BRCA mutations are linked with an increased risk of several cancers, particularly breast and ovarian cancers. The role that these mutations play in uterine cancer risk is unclear.

Uterine cancer develops in the uterus, or womb. According to the American Cancer Society, it’s the most common cancer affecting the female reproductive system. About 66,200 new diagnoses of uterine cancer are expected in 2023.

While anyone can get cancer, some factors can increase your risk. Genetic mutations, such as those in BRCA1 and BRCA2, are one risk factor.

This article reviews what we know about BRCA mutations and uterine cancer risk. We’ll also cover other risk factors for uterine cancer, symptoms to look out for, and more.

Types of uterine cancer

There are two types of uterine cancer:

  • Endometrial cancer starts in the inner lining of the uterus. It’s the most common type of uterine cancer, and people typically have a positive outlook if it’s found early.
  • Uterine sarcoma is rarer and starts in the muscular tissue of the uterus. These cancers are often aggressive and can be more difficult to treat.
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BRCA mutations are known to increase the risk of breast, ovarian, and several other cancers. The exact role that BRCA gene mutations play in uterine cancer risk is still unclear.

A 2016 study looked at women with BRCA mutations who had a risk-reducing removal of their ovaries and fallopian tubes. While the overall risk of uterine cancer wasn’t higher, BRCA1 mutations were associated with a higher risk of serous carcinoma.

Serous carcinoma is an uncommon but aggressive endometrial cancer. Other studies have supported the findings of increased risk of uterine cancer, especially aggressive types such as serous carcinoma, in people with BRCA mutations.

But, other studies have not found that having a BRCA mutation increases uterine cancer risk. Researchers continue to investigate how BRCA mutations affected uterine cancer risk, both overall and for specific types of uterine cancer.

Uterine cancer risk factors

There are several risk factors for uterine cancer. These include:

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Screening tests help to find cancer early in people who have no signs or symptoms of cancer. When cancer is detected earlier, it’s easier to treat and your outlook is typically improved.

According to the National Cancer Institute and the American Academy of Obstetricians and Gynecologists, there’s no standard routine screening test for uterine cancer.

The American Cancer Society notes that people at a high risk of uterine cancer should see a doctor for any abnormal vaginal bleeding. They also recommend yearly endometrial biopsies starting at age 35 for those with Lynch syndrome.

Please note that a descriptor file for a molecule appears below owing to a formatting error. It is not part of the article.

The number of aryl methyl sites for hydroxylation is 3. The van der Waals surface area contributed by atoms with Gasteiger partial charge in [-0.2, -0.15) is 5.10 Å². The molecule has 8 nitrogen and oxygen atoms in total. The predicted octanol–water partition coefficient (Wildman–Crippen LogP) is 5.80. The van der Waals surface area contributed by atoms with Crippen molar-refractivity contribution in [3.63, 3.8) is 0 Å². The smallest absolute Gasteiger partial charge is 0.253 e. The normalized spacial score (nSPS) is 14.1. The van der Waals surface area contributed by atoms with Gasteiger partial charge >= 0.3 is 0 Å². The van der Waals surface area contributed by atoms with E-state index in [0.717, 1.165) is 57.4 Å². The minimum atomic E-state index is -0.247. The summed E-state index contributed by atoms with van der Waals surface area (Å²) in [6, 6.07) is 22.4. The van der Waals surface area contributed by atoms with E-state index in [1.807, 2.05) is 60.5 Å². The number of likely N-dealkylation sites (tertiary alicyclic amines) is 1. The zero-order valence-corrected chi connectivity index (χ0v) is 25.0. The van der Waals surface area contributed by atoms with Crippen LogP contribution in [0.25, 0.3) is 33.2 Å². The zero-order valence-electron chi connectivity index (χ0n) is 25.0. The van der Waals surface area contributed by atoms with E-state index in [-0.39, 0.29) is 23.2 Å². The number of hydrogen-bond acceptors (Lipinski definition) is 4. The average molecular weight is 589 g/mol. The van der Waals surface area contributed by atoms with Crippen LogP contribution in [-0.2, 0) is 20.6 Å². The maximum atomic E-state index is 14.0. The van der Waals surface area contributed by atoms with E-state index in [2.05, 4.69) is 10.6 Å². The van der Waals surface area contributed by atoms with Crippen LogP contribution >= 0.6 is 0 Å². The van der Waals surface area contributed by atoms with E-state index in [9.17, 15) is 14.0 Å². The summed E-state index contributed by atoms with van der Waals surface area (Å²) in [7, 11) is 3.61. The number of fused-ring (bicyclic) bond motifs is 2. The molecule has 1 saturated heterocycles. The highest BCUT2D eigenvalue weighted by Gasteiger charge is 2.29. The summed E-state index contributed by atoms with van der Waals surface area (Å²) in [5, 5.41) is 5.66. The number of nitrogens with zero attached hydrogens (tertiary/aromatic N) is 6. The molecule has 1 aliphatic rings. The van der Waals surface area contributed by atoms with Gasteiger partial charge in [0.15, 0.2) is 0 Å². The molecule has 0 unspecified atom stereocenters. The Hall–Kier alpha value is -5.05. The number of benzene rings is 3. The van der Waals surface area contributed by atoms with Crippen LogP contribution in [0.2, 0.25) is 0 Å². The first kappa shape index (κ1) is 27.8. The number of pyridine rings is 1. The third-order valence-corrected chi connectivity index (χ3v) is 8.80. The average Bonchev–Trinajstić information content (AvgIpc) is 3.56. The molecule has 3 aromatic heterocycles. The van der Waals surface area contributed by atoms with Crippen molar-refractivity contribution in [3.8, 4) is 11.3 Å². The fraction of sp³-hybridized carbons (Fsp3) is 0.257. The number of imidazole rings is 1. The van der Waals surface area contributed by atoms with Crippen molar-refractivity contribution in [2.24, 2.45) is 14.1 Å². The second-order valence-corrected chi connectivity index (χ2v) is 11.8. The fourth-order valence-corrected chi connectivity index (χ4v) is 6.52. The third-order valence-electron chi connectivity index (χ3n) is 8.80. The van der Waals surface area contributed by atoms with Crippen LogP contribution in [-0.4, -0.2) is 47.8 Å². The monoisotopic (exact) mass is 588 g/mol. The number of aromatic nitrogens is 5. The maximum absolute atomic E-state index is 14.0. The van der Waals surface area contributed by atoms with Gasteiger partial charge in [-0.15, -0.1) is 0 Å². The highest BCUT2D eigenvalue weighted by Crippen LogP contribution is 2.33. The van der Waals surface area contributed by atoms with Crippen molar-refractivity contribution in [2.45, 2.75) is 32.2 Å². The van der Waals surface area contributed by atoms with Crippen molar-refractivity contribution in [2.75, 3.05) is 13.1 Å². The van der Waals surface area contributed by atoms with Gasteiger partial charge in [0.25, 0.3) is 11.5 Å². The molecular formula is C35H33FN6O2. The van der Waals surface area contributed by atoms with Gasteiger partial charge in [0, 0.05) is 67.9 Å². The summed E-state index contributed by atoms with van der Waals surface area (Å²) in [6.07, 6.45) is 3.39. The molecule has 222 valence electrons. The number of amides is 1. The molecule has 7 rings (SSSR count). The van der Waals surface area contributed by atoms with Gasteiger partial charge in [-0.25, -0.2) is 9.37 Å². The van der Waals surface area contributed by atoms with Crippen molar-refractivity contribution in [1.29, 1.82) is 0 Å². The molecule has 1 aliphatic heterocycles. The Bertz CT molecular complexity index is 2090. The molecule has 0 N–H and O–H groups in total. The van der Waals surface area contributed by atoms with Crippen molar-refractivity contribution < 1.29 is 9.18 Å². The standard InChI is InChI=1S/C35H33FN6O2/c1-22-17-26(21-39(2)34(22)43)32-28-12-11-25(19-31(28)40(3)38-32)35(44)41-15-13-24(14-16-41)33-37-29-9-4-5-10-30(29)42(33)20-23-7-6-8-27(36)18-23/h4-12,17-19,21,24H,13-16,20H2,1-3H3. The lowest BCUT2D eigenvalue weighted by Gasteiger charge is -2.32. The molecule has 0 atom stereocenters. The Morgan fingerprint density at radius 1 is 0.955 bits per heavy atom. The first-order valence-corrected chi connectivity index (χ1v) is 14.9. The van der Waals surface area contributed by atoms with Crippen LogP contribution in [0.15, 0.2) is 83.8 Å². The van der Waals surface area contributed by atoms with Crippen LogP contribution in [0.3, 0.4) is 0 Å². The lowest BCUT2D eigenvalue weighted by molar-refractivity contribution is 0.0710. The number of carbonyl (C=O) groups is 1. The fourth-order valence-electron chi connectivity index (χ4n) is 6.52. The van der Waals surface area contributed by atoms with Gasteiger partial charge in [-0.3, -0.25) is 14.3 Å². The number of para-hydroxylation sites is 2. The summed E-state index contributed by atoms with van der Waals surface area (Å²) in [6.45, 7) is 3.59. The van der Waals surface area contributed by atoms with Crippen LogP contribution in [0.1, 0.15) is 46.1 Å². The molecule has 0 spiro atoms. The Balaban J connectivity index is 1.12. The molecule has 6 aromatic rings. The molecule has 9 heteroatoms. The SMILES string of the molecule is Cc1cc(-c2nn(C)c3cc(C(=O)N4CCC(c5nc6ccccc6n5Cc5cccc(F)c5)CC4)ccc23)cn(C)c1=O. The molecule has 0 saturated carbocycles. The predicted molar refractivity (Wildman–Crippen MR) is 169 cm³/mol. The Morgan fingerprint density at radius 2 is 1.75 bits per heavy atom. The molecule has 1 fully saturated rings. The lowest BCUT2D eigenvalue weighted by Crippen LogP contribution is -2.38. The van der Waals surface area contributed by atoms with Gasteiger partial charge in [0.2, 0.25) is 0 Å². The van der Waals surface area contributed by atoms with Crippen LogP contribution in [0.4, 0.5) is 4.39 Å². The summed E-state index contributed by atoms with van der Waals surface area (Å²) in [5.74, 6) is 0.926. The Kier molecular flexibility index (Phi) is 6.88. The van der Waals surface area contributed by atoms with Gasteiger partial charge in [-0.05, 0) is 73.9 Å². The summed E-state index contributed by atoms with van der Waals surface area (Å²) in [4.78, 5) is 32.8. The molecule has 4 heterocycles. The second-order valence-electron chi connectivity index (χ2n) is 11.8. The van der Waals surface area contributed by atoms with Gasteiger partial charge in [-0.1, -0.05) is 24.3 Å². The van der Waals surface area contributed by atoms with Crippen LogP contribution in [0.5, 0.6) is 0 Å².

If you have a BRCA gene mutation, talk with a doctor about your individual risk for uterine cancer and whether any additional monitoring is needed.

Preventive surgeries

The American Cancer Society notes that individuals with Lynch syndrome can consider having a risk-reducing hysterectomy to reduce their risk of uterine cancer. A hysterectomy removes the uterus.

But, research doesn’t provide strong evidence for routine risk-reducing hysterectomy in people with BRCA mutations. Whether or not to have one if you have a BRCA mutation is an individual decision.

The most common symptom of uterine cancer is abnormal vaginal bleeding. This includes:

Other potential symptoms of uterine cancer are:

Many of the symptoms above can be caused by conditions other than cancer. But it’s important to see a doctor if you have symptoms that are concerning, particularly if they’re severe, persistent, or recurring.

If a doctor suspects uterine cancer, they’ll order a transvaginal ultrasound. This is an imaging test in which the ultrasound probe is placed into your vagina in order to examine the uterus.

To confirm a diagnosis of uterine cancer, a tissue sample needs to be collected to check for cancer cells. If cancer is found, the sample can also be tested to further characterize the cancer. A tissue sample may be collected using:

After your diagnosis, your doctor will do other tests to check your overall health and to see how far your cancer has spread. This can involve blood tests and additional imaging tests such as:

According to the National Cancer Institute, only 10% of uterine cancers are metastatic (meaning it’s spread to other parts of your body) at diagnosis. Most (67%) are still only in the uterus at diagnosis, while 19% are diagnosed when they’ve spread regionally.

BRCA mutations are most often linked to breast cancer and ovarian cancer, but they can also increase the risk for several other cancer types, including:

Learn more about BRCA gene mutations here.

It’s still unclear how BRCA mutations affect uterine cancer risk. Some research suggests that BRCA mutations boost the risk of uterine cancer, particularly that of more uncommon, aggressive types.

But, other research hasn’t supported a link between BRCA mutations and uterine cancer. Overall, additional research is needed.

There’s no screening test for uterine cancer, but many cancers are found early due to symptoms such as abnormal vaginal bleeding. Be sure to see a doctor if you’re having abnormal vaginal bleeding or other concerning symptoms.